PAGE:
Monday, December 10, 2012

Lorna Crozier's Small Mechanics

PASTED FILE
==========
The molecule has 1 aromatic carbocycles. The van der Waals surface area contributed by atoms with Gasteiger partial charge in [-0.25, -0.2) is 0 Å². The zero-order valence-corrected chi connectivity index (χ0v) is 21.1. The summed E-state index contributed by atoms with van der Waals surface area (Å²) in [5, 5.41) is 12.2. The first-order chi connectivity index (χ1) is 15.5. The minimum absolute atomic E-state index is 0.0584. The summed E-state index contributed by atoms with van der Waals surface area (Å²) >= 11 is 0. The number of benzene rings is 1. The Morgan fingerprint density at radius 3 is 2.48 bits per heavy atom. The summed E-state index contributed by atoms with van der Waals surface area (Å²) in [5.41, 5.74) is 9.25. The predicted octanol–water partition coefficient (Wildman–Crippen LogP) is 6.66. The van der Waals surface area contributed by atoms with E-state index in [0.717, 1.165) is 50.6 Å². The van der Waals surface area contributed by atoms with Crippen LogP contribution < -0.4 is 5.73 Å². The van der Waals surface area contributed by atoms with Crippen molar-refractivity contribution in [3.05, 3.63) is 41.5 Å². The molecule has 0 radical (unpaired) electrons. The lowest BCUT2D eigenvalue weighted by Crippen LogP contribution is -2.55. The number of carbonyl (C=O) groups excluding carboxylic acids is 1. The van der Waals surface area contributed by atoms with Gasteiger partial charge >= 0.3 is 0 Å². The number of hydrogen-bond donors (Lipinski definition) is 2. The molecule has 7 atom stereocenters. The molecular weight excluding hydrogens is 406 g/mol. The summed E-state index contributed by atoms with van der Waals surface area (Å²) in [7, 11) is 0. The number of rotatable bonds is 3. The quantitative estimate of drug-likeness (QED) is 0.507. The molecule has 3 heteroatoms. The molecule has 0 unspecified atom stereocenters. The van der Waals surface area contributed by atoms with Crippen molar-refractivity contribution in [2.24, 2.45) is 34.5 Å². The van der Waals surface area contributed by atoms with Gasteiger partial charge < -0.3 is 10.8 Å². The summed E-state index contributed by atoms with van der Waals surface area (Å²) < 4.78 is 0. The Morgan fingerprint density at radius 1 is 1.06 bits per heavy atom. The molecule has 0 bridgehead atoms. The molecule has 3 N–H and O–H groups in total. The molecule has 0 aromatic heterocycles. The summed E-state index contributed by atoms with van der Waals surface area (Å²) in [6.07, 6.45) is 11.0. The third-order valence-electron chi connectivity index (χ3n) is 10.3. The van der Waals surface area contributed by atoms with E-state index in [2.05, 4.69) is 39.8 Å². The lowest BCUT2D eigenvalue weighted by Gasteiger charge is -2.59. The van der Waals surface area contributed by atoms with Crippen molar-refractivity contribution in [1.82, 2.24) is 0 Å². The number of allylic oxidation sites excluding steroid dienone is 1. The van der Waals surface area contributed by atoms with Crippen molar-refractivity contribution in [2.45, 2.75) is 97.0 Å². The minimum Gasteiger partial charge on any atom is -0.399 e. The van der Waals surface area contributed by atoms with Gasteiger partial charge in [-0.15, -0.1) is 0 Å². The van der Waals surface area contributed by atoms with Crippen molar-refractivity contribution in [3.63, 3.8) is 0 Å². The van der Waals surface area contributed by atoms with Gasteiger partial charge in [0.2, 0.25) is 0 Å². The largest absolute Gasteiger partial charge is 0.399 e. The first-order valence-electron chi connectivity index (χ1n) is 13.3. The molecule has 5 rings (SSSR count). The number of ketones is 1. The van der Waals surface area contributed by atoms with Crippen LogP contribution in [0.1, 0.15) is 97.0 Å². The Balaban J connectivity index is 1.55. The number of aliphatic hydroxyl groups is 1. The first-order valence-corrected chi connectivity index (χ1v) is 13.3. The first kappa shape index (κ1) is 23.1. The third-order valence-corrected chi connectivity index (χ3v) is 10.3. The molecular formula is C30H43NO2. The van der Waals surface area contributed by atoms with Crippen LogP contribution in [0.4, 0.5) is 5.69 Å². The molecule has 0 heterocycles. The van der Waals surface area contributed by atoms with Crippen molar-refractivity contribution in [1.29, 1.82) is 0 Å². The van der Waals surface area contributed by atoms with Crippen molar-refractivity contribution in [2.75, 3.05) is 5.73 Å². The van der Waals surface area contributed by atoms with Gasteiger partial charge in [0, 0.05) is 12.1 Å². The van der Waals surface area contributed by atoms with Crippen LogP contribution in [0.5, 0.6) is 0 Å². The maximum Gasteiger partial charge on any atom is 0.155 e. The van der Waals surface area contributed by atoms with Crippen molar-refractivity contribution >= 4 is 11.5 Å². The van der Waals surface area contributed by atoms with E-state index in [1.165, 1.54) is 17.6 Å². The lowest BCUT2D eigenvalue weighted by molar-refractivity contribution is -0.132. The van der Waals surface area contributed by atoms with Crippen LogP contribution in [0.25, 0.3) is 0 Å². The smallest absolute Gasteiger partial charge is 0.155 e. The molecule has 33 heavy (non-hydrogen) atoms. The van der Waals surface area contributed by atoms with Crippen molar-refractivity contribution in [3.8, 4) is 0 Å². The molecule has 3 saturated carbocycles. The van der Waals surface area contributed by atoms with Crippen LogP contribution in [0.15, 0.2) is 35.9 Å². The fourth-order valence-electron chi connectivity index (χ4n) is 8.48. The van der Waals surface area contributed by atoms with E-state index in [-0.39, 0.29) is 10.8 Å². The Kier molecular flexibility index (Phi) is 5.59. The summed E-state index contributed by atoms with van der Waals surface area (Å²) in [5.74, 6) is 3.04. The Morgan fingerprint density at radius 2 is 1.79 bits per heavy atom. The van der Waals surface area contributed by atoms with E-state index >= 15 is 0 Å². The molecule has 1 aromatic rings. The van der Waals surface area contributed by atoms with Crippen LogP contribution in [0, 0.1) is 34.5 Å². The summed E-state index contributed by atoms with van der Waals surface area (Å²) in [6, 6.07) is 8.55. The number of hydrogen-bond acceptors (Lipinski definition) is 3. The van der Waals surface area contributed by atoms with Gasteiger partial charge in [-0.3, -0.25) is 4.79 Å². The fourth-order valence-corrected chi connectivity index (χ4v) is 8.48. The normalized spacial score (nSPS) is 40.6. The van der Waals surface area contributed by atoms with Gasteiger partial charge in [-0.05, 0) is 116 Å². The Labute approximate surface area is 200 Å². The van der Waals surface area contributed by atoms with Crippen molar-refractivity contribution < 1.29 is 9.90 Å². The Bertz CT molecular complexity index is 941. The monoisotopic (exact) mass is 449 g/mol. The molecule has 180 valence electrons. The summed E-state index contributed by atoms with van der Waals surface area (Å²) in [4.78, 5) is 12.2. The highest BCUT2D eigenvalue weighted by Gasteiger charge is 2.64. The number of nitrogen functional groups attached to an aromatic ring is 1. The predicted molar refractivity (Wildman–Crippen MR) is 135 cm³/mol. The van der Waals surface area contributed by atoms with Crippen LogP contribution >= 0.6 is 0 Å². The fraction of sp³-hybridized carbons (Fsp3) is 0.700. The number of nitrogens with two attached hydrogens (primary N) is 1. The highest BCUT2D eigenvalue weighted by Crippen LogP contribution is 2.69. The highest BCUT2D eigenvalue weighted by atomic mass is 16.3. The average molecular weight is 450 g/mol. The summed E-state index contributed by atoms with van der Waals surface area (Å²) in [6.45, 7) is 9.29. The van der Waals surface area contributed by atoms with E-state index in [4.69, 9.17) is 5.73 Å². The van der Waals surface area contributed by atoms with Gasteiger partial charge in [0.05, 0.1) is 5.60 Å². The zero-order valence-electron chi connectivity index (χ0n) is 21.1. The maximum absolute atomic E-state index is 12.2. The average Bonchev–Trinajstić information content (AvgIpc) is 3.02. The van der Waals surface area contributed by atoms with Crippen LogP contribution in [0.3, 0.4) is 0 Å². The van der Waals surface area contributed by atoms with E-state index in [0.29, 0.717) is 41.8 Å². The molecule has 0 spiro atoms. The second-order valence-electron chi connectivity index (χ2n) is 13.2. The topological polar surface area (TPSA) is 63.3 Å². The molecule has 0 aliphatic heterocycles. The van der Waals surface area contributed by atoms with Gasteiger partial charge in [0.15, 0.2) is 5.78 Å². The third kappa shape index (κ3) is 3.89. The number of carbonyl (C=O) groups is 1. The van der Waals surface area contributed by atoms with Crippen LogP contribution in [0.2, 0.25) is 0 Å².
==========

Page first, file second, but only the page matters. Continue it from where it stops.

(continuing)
I’ve already provided a year-end review paragraph-bite on the poetry of Lorna Crozier, as well as an anecdote on squishing a mammoth moth that touched down on a poem of hers I was reading in Everything Arrives at the Light. So why one more review visit? Because after finishing her latest book, 2011’s Small Mechanics, I turned to the online feedback, and other than Shane Neilson’s spot-on take on the matter, voices were unanimous in their praise. With over 95% of poets, this doesn’t matter since time renders the passing enthusiasms of the heavily-weighted “yes!” camp to an eventual “maybe”, then “meh”, and finally “who?”. The problem here, however, stems from Crozier’s position in the poetry community. In her post as writing instructor at the University of Victoria,  dispensations in that capacity winning her the 2004 Distinguished Professors Award, not to mention her numerous other tributes, prizes, honorary doctorates in unrelated fields, benefit readings, and receiving-end flapdoodle panegyrics, her stature as poet and -- most important to my point – shaper of poets, is unimpeachable. It shouldn’t be. The flaws which accumulate in almost every one of her poems in any of her sixteen books are not subtle, even though disagreements always end up in that futile but partially understandable “matters of taste” concession. Many people enjoy her poetry, too, so it’s not just a case of students keeping their heads down and handing in party-line papers. But when a poet who has grave problems in fundamental areas of composition – including, but not limited to, image, metaphor, tone, rhythm, diction, organic control, voice and vision –  also teaches the young and naive who, to their defense, note the prefatory distinctions of that teacher, the situation is far worse than a once-lauded poet slowly fading into obscurity. Those students, and their students, form much of the reinforced connective edifice that dominates the landscape for another few generations, like mutant, identical Wal-Mart stores in different cities continually squeezing out the hope-against-hope Mom-and-Pop outlets where gems occasionally reside, untouched before the foreclosures or buy-outs.